We do not know what the genetic characteristics are that make a person likely to develop an eating disorder. Possible candidates are ease of weight loss, impulse control around food, ease of vomiting, failure of compensatory responses to starvation, and failure of compensatory responses to overeating, such as feeling full. We do know that being female and being adolescent are biologically relevant.

There are many factors that appear to cause eating disorders. The only common element is actual or attempted weight loss. However, as most young women attempt dieting and lose weight at some time (Box 1), it is not the only factor. The trigger for the initial or attempted weight loss and development of the disorder is not necessarily the factor that maintains the disorder. A person may have risk factors for an eating disorder, but never develop one, while others appear to develop eating disorders in the absence of known risk factors.

Triggers for weight loss

Triggers or reasons for weight loss include viral illness, exercise for better performance, excessive exercising to please coaches or be part of the "gym scene", depression, family breakdown or conflict, finding weight loss or excessive exercise has an antidepressant effect, grief from loss of a family member or friend, and reaction to adjustment to new situations.

Some young women may take dietary advice too literally. For example, "eat less fat" may not be appropriate for an active, slim teenager who interprets this as "eat no fat". The American Pediatric Association has produced guidelines and recommendations to promote exercise and healthy growth and development of young people.10

Perpetuating weight loss

Anecdotal evidence and clinical observation show that, in some people, there appears to be a critical body weight and state of nutrition below which weight loss becomes self-perpetuating. Patients report feeling they cannot help themselves and are unable to change their behaviours and thoughts, and may even accept death as inevitable. Affected women do respond to treatment and are grateful for the intervention.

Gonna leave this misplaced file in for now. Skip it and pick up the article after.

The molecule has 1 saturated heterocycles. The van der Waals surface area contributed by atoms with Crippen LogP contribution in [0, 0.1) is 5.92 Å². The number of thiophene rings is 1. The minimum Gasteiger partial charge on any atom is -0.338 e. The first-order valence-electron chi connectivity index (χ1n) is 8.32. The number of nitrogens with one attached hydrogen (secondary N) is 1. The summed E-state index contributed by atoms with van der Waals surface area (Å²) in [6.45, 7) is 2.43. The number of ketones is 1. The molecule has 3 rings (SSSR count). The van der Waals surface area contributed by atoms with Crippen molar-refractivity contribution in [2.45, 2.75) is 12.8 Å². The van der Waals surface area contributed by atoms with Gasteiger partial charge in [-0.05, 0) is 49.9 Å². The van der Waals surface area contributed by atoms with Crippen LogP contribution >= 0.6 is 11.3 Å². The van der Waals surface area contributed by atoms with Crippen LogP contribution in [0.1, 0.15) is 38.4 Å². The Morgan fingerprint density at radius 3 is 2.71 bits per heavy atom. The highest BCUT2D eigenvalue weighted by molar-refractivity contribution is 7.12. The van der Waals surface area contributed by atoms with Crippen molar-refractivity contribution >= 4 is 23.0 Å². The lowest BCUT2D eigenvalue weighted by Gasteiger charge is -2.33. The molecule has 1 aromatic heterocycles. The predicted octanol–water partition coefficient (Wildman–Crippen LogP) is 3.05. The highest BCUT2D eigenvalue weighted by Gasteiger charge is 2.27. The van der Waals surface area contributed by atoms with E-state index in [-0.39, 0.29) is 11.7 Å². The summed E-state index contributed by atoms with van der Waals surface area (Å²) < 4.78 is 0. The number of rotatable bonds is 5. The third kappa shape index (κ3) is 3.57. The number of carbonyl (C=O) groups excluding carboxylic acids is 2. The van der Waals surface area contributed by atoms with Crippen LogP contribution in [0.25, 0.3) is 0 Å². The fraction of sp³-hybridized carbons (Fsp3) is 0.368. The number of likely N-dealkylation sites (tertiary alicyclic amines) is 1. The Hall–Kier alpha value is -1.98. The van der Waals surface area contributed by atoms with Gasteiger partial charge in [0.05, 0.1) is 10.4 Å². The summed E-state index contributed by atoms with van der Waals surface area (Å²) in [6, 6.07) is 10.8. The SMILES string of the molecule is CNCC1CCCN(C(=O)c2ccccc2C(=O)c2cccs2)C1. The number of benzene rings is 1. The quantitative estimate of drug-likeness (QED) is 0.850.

This apparent self-perpetuating negative energy balance may be associated with a genetic predisposition to developing an eating disorder.11 It may also have a biological basis, as it is seen in rats, which, if food deprived and then placed in a running wheel, will run until they die, while rats that are not food deprived behave normally.12

What causes bulimic (episodic overeating) behaviour?

Episodes of overeating can occur during attempted dieting when people respond to their body's cues for food, and the greater the food restriction the greater the drive to eat. These episodes usually result in a positive energy balance, possibly to provide the body with excess energy for storage for the next lean time. The introduction of self-induced vomiting impairs the body's ability to recognise and respond appropriately to its energy needs; that is, by overeating after times of famine.

Binge eating is frequently associated with personality, and psychiatric and psychological difficulties. People with these problems may use eating, starving, excessive exercise and vomiting as ways of coping with their moods and feelings. Women who do this describe a sense of escape from their thoughts and feelings during and after binge eating, relaxation and feelings of relief after vomiting, the "highs" of starvation and excessive exercise, and the use of their behaviour for self-punishment.13 These feelings are quickly replaced by feelings of depression and anxiety about their behaviour, which again lead to overeating in a vicious, self-perpetuating cycle.14